The most detailed picture of the Milky Way was take from the Atacama desert

The southern European Observatory (ESO), with the help of the Max Planck Institute and the University of Chile, put together the most complete Galactic map of the southern hemisphere so far.

ESO
ESO

A scientific team recently finished the most complete blueprint of the milky to date. The image was published by ESO (European Southern Observatory), an intergovernmental organization of science and technology, and it was considered a milestone that marks the culmination of the ATLASGAL project, which was meant to explore a large portion of the Galaxy. This was made possible by using the APEX (Atacama Pathfinder Experiment) instrument, a telescope with 12 meters in diameter that operates at millimetre and sub-millimetre wavelengths, installed on the Chajnantor plateau.

The telescope made a map of the complete area of the observable Galactic plane from the southern hemisphere, and it has achieved greater detail than any other attempt to date, including those carried out in space. In an unprecedented achievement, the distribution of gas and the regions of the Galaxy where stars are forming were captured with great precision, generating a 187-million-pixel image.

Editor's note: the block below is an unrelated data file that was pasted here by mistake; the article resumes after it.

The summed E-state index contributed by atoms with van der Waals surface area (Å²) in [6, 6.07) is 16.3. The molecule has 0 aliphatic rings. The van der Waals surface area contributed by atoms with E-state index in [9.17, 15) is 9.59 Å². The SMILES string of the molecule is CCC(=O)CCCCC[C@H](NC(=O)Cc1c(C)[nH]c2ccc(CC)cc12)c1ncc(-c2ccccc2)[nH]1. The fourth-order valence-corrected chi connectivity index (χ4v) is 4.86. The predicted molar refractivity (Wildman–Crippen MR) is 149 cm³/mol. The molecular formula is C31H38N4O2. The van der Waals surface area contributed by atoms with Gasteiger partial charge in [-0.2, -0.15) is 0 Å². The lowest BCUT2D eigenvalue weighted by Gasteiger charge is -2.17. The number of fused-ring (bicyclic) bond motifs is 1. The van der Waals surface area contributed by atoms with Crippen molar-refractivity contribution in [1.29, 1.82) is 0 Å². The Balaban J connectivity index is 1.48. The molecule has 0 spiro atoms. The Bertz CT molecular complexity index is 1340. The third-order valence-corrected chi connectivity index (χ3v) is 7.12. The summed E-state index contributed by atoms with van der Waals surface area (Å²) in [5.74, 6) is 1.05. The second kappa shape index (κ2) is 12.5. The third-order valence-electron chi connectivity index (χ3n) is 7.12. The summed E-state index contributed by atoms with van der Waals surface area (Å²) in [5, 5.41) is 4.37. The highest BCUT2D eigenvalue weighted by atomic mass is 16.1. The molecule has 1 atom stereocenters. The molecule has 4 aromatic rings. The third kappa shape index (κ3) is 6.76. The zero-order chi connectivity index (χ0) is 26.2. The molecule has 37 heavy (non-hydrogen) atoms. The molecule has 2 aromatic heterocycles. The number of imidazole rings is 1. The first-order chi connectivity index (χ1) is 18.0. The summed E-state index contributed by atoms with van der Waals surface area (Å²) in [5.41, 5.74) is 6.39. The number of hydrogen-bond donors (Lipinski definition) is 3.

The scientist Carlos De Breuck told BBC news that the astronomers have “a general idea of how stars from the condensation of gas clouds are formed, but still missing some details. To find out, for example, which stars are formed from what kind of clouds, we need more information, we need to map the Galaxy to determine under which conditions they are generated”. Thus, the map that resulted from this large probe will allow them to explore the interstellar medium in our Galaxy, serving simultaneously as a platform to make new discoveries.

Scientists from the University of Chile, ESO, from the Max Planck Institute of Astronomy and the Max Planck Institute for Radio Astronomy participated in this momentous project.

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